Last Saturday, June 6, OPEC and OPEC+ countries came together via video and agreed to continue crude production limits through July. They had agreed previously to cut May and June supplies to 9.7 million barrels per day (bpd) per country. It would slowly ease to 7.7 million bpd between July and December.
The key areas agreed upon during the meeting:
- The April agreement was reconfirmed
- They considered compensation from countries who did not meet production cut quotas in May and June. Those countries agreed to meet quotas in July, August and September
- They agreed to continue the production adjustments for another month (July)
Saudi oil tankers are heading our way
“Demand is returning as big oil-consuming economies emerge from pandemic lockdown. But we are not out of the woods yet and challenges ahead remain,” Saudi Energy Minister Prince Abdulaziz bin Salman said. And he was right on both counts. Crude prices were moving upward until earlier this week when tankers filled with Saudi oil began arriving here in America. With lack of storage already a concern, this news made prices fall once again. There had been talk in Washington and elsewhere about refusing the imports. But the market will hopefully absorb the excess quickly and resume its upward path.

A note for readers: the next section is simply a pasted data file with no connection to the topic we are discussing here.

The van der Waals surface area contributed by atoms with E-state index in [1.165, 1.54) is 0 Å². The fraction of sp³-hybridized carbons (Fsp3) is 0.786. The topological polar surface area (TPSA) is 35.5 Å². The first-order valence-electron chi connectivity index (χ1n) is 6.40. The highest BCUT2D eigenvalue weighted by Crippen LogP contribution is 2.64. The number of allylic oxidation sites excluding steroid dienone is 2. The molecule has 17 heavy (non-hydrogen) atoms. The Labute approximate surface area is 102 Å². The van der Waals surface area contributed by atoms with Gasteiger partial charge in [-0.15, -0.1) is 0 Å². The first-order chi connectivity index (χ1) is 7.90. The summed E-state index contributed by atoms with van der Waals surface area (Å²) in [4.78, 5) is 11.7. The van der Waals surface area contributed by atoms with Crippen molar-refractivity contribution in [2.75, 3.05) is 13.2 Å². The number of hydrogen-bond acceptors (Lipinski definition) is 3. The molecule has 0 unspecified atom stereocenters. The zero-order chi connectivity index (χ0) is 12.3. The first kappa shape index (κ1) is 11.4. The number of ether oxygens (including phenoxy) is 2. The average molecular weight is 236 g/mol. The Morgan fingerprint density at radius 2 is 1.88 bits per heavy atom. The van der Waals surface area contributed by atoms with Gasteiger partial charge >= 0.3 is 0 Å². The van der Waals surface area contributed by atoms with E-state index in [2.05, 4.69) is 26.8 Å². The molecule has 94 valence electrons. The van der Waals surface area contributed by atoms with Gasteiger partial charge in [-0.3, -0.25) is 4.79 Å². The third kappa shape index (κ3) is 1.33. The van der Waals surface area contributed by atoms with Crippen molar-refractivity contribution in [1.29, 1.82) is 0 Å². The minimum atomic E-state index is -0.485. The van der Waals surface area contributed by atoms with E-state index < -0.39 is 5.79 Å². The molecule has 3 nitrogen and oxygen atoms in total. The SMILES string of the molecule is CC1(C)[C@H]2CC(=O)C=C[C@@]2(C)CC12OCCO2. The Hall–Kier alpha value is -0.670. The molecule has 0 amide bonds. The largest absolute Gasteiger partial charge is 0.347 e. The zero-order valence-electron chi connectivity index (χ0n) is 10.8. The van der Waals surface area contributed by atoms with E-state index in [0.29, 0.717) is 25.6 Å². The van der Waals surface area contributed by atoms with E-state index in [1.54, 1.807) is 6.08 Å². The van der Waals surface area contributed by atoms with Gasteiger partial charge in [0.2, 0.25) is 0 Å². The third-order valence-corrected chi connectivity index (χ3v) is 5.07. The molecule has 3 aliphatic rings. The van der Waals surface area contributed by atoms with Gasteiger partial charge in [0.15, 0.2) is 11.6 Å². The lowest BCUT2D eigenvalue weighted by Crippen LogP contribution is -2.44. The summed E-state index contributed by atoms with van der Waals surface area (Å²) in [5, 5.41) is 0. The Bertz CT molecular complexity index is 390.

Global crude production cuts are helping
The decision to cut crude production and the agreement to continue it, have indeed proven helpful in getting the market moving in the right direction. Energy Minister Suhail al-Mazrouei of the United Arab Emirates tweeted about the agreement calling it “a courageous decision and a collective effort deserving praise from all participating producing countries.” And Saudi Oil Minister Abdulaziz bin Salman said, “We all have made sacrifices to make it where we are today.”
But let’s not forget that this “courageous decision” did not come about by itself. Only after U.S. legislation was introduced threatening to punish Riyadh with withdrawal of U.S. troops and military equipment did production cuts come about. And President Trump appealed personally to Saudi Arabia and Russia to cease their price war for the global good.
Not everyone is keeping their promises
But not all of the OPEC and OPEC+ countries adhered to the original crude production cut agreement. Iraq did not meet crude production cuts in May and June. So, Saudi Arabia and Russia came together to bring Iraq into compliance. Bob McNally, founder of consultant Rapidan Energy Group and a former White House official, said “Reunited in leadership of OPEC+ and grimly facing many more months, if not years, of oversupply, Russia and Saudi Arabia had little to lose and much to gain by imposing concrete measure to improve compliance by the laggards, especially Iraq.” It took more than a week of talks, but after making less than half of its assigned cuts last month, Iraq appears to have finally relented and agreed to uphold the agreement.
Angola, Kazakhstan and Nigeria also failed to meet OPEC crude production cut quotas, but all three have now agreed to bring their numbers back in line. Some OPEC+ countries were demanding that these slacking countries be made to make up for their lack of cuts by incurring even deeper cuts than the rest of the countries through the end of the year, but there is little word on whether this will ever come into play.